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Today's Stichomancy for Mahmoud Ahmadinejad

The first excerpt represents the past or something you must release, and is drawn from Summer by Edith Wharton:

brown house; she did not want him to see the people she came from while the story of her birth was fresh in his mind. More than once she had been on the point of suggesting that they should follow the ridge and drive straight to Hamblin, where there was a little deserted house he wanted to see; but shyness and pride held her back. "He'd better know what kind of folks I belong to," she said to herself, with a somewhat forced defiance; for in reality it was shame that kept her silent.

Suddenly she lifted her hand and pointed to the sky.

The second excerpt represents the present or the deciding factor of the moment, and is drawn from House of Seven Gables by Nathaniel Hawthorne:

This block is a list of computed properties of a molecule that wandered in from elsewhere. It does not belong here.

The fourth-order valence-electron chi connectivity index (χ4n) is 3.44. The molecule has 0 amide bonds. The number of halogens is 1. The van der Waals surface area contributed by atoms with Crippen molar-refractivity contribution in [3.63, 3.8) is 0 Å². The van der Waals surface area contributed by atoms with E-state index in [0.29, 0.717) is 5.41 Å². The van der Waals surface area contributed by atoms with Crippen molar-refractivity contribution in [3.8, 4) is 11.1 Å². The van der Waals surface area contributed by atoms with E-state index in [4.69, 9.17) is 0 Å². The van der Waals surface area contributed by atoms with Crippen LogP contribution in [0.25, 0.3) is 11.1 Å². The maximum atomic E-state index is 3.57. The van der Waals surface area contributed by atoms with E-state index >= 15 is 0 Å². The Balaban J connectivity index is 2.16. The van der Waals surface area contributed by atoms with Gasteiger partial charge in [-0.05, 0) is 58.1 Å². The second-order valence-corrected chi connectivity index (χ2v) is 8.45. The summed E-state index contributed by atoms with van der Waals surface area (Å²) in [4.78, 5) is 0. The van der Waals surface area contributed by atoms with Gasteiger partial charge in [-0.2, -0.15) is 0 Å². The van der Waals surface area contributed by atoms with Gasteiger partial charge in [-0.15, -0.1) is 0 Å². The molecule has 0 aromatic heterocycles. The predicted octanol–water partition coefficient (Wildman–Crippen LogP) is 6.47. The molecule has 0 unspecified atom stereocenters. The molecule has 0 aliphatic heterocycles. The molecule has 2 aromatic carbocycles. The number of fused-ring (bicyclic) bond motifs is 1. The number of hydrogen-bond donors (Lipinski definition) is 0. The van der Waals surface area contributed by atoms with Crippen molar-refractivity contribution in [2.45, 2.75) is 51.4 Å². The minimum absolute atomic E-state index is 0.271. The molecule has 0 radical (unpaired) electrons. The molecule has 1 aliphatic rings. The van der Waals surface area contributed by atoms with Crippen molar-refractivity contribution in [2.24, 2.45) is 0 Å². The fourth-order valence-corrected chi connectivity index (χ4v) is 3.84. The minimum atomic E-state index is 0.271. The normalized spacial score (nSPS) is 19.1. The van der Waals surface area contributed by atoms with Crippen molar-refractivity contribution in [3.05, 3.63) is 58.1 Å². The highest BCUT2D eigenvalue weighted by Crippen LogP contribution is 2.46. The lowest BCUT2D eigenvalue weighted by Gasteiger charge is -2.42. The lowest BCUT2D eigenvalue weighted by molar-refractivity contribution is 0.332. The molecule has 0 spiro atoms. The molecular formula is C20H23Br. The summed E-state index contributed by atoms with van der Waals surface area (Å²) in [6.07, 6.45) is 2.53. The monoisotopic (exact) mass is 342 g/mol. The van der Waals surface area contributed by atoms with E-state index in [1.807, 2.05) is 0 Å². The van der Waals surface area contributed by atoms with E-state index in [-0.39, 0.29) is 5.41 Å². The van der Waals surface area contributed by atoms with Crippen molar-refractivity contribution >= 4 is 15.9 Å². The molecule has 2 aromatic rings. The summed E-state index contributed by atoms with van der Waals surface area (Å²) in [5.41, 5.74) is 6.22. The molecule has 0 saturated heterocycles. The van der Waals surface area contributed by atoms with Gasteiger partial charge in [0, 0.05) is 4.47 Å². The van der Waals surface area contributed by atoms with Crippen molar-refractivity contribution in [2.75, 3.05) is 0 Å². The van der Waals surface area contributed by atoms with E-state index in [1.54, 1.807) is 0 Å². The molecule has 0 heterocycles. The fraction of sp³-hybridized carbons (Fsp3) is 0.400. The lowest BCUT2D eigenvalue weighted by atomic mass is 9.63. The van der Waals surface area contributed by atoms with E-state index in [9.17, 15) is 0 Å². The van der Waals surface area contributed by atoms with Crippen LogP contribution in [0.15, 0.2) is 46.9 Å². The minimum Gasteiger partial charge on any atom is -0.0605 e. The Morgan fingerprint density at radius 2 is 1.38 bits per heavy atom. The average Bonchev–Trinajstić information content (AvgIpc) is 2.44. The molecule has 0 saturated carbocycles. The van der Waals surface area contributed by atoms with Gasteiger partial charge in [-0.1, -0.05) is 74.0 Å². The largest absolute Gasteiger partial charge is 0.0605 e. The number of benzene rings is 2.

poor, gentle, childlike man, whom I believe to be Cousin Hepzibah's brother. I am afraid (but you, sir, will know better than I) that he is not quite in his sound senses; but so mild and quiet he seems to be, that a mother might trust her baby with him; and I think he would play with the baby as if he were only a few years older than itself. He startle me!--Oh, no indeed!"

"I rejoice to hear so favorable and so ingenuous an account of my cousin Clifford," said the benevolent Judge. "Many years ago, when we were boys and young men together, I had a great affection for him, and still feel a tender interest in all his concerns. You say, Cousin Phoebe, he appears to be weak minded. Heaven


House of Seven Gables
The third excerpt represents the future or something you must embrace, and is drawn from The Jungle by Upton Sinclair:

a nickel or a dime. Then when he got one, he would dart round the corner and return to his base to get warm; and his victim, seeing him do this, would go away, vowing that he would never give a cent to a beggar again. The victim never paused to ask where else Jurgis could have gone under the circumstances--where he, the victim, would have gone. At the saloon Jurgis could not only get more food and better food than he could buy in any restaurant for the same money, but a drink in the bargain to warm him up. Also he could find a comfortable seat by a fire, and could chat with a companion until he was as warm as toast. At the saloon, too, he felt at home. Part of the saloon-keeper's